Northern Ireland

Irish language sign in south Belfast destroyed again in second attack in less than six weeks

Incident shows ‘complete intolerance towards the Irish language’, councillor claims

SDLP councillor Gary McKeown at the damaged Haypark Avenue sign in south Belfast. PICTURE: GARY MCKEOWN/X
SDLP councillor Gary McKeown at the damaged Haypark Avenue sign in south Belfast. PICTURE: GARY MCKEOWN/X

An Irish language street sign in south Belfast has been destroyed just over a month after it was repaired following a previous incident of vandalism.

The dual-language sign at Haypark Avenue in the Ormeau area of the city was targeted in recent days, with the ends of the sign being cut off.

The incident is the latest in a spate of vandalism targeting Irish language signage in Belfast, where four signs were also damaged in the north of the city towards the end of last year.

The sign’s destruction, which would likely have involved a power tool, has prompted a suggestion that the council should work with police on measures to prevent further attacks.

Dual-language signage is increasing as a result of a new Belfast City Council policy that allows at least one resident of a street, or a councillor, to trigger a consultation on erecting a sign in a second language alongside English.

A new sign will go up if 15% of residents agree, with non-responses no longer counted as votes against it.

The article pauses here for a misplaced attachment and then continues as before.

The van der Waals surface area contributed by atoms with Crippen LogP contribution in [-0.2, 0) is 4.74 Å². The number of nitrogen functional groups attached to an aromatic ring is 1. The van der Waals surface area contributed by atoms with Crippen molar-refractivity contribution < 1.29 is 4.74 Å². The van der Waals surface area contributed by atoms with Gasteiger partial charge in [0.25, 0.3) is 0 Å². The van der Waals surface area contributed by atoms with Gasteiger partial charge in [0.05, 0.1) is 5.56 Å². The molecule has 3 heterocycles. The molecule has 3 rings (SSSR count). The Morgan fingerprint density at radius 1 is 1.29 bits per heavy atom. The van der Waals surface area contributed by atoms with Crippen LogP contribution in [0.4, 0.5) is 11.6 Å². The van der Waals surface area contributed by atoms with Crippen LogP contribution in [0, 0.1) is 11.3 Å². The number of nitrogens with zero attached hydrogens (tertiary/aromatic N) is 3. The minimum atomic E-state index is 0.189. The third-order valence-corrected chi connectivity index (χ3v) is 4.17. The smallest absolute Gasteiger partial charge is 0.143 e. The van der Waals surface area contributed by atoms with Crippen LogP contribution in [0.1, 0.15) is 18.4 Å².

The previous policy required 33.3% of residents to trigger a consultation, and 66.6% to agree to a sign before it would be erected.

A bi-lingual street sign at La Salle Drive in west Belfast. PICTURE COLM LENEGHAN
A new council policy has made it easier for bilingual street signs to be erected in Belfast following an application by a resident or councillor. PICTURE COLM LENEGHAN (Colm Lenaghan)

Under the new policy, an equality assessment is carried out for each application, and the cost of each new sign is estimated at around £1000.

The Haypark Avenue sign was repaired by the council after the lettering was scratched off at the end of December.

The sign had initially been erected last October before a spelling mistake was spotted in the Irish language lettering.

The error prompted a council “quality check” on other recently erected Irish street signage across the city.

Following the latest attack, SDLP Botanic councillor Gary McKeown told the Irish News: “Yet again we’ve seen complete intolerance towards the Irish language. Not content with having previously defaced the sign on Haypark Avenue, it has now been completely destroyed by people who clearly have no respect for their neighbours.

“I’m not sure what those responsible think they’re going to achieve by this. Bilingual signs go through a process where residents are consulted before they’re erected, so actions like this are an attack on those communities and their rights.

“With more and more of these signs being rolled out across the city, council officers may need to look at working with police to see whether anti-theft or anti-vandalism measures need to be put in place. I have asked for this to be considered, and for this particular sign to be replaced as soon as possible in the meantime.”

A PSNI spokesperson said police received a report of criminal damage to the sign on Monday, adding: “Anyone who may have any information or anyone with CCTV or other footage that could assist with enquiries is asked to contact police on 101 quoting reference number 1841 12/02/24.”

A spokesperson for Belfast City Council said the sign “will be replaced as soon as possible”.